A stable, relatively permanent characteristic.
In psychology, trait describes a characteristic that is unchanging and predictable. For example, shyness is a trait that is usually stable in an individual's personality. Another example is talkativeness. A child who is talkative is likely to continue this characteristic throughout the various stages of development.
There are some temperamental traits that researchers believe to be innate—that is, the infant possesses a basis for developing the trait at birth.
Other traits are acquired through learning, such as the tendencies toward tidiness or untidiness. Determining whether a trait is inborn or acquired is difficult, and many psychologists and others study various human traits to gather evidence to help provide insight into this question.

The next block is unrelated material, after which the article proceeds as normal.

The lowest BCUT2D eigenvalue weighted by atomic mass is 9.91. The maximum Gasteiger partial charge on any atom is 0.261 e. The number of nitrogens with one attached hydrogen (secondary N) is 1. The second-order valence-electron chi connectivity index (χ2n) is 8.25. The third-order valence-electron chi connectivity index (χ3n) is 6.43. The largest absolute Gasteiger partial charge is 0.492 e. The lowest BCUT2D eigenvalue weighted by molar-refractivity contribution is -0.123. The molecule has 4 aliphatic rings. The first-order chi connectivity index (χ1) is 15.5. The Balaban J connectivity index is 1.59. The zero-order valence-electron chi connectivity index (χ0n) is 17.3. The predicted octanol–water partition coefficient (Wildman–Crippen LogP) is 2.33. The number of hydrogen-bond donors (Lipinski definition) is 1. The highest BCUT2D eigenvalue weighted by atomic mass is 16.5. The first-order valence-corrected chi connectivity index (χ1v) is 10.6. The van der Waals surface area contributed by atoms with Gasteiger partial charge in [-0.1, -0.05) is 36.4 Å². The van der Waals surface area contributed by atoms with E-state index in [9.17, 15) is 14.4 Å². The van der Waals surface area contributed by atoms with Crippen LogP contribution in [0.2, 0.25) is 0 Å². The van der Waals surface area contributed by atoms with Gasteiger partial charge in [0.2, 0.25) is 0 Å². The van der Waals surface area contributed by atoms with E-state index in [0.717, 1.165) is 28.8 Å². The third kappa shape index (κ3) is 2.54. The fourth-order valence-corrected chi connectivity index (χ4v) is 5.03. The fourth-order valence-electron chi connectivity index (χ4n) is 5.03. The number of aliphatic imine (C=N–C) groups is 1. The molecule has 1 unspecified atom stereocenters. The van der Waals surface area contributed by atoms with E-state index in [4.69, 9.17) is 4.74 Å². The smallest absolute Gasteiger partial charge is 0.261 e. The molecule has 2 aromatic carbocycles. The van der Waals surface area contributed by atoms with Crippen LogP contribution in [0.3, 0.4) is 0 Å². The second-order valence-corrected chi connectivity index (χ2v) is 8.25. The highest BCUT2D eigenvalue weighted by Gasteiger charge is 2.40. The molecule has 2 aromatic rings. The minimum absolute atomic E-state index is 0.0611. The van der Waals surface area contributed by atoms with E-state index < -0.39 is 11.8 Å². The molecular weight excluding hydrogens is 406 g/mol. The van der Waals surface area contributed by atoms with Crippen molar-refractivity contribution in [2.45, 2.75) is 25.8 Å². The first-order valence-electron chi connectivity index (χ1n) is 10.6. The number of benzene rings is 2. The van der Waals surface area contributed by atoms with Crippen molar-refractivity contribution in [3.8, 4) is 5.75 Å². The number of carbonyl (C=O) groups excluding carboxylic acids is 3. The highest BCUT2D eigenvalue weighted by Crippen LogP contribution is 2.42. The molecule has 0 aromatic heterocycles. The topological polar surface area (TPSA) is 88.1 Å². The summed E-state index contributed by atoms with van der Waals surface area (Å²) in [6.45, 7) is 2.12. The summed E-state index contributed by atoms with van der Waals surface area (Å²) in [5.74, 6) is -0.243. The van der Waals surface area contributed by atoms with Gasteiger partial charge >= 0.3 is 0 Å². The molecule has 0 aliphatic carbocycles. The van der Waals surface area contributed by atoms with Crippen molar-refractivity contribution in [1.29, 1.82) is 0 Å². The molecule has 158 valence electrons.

Some researchers are interested in the acquired traits that enable an individual to function effectively in society. These traits, known as socially adaptive traits, enable the individual to participate in society as a member of a couple, family, club, school class, or sports team. Examples of these traits are cooperation, motivation, and willingness to share. The counterpart to socially adaptive traits, socially maladaptive traits, prevent the individual from effectively participating in groups. Examples of socially maladaptive traits are deception, antisocial behavior, and extreme selfishness.